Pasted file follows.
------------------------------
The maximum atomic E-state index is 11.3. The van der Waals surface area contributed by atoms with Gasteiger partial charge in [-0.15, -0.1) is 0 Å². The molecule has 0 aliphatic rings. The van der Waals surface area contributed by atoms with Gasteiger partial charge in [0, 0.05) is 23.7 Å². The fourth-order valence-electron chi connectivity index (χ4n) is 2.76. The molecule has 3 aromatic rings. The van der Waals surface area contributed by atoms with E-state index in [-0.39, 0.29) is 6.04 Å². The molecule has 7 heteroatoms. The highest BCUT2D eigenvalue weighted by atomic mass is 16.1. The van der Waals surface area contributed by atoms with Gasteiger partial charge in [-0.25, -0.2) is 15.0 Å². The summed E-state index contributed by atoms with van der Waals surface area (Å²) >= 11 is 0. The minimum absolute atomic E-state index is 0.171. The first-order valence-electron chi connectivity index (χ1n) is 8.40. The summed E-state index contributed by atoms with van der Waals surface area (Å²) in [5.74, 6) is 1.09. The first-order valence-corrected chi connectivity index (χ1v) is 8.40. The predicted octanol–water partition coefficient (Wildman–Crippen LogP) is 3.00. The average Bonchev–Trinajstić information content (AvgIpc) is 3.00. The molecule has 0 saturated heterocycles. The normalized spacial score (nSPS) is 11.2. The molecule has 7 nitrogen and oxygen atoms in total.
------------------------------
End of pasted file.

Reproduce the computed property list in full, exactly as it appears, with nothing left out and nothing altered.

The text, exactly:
The maximum atomic E-state index is 11.3. The van der Waals surface area contributed by atoms with Gasteiger partial charge in [-0.15, -0.1) is 0 Å². The molecule has 0 aliphatic rings. The van der Waals surface area contributed by atoms with Gasteiger partial charge in [0, 0.05) is 23.7 Å². The fourth-order valence-electron chi connectivity index (χ4n) is 2.76. The molecule has 3 aromatic rings. The van der Waals surface area contributed by atoms with E-state index in [-0.39, 0.29) is 6.04 Å². The molecule has 7 heteroatoms. The highest BCUT2D eigenvalue weighted by atomic mass is 16.1. The van der Waals surface area contributed by atoms with Gasteiger partial charge in [-0.25, -0.2) is 15.0 Å². The summed E-state index contributed by atoms with van der Waals surface area (Å²) >= 11 is 0. The minimum absolute atomic E-state index is 0.171. The first-order valence-electron chi connectivity index (χ1n) is 8.40. The summed E-state index contributed by atoms with van der Waals surface area (Å²) in [5.74, 6) is 1.09. The first-order valence-corrected chi connectivity index (χ1v) is 8.40. The predicted octanol–water partition coefficient (Wildman–Crippen LogP) is 3.00. The average Bonchev–Trinajstić information content (AvgIpc) is 3.00. The molecule has 0 saturated heterocycles. The normalized spacial score (nSPS) is 11.2. The molecule has 7 nitrogen and oxygen atoms in total.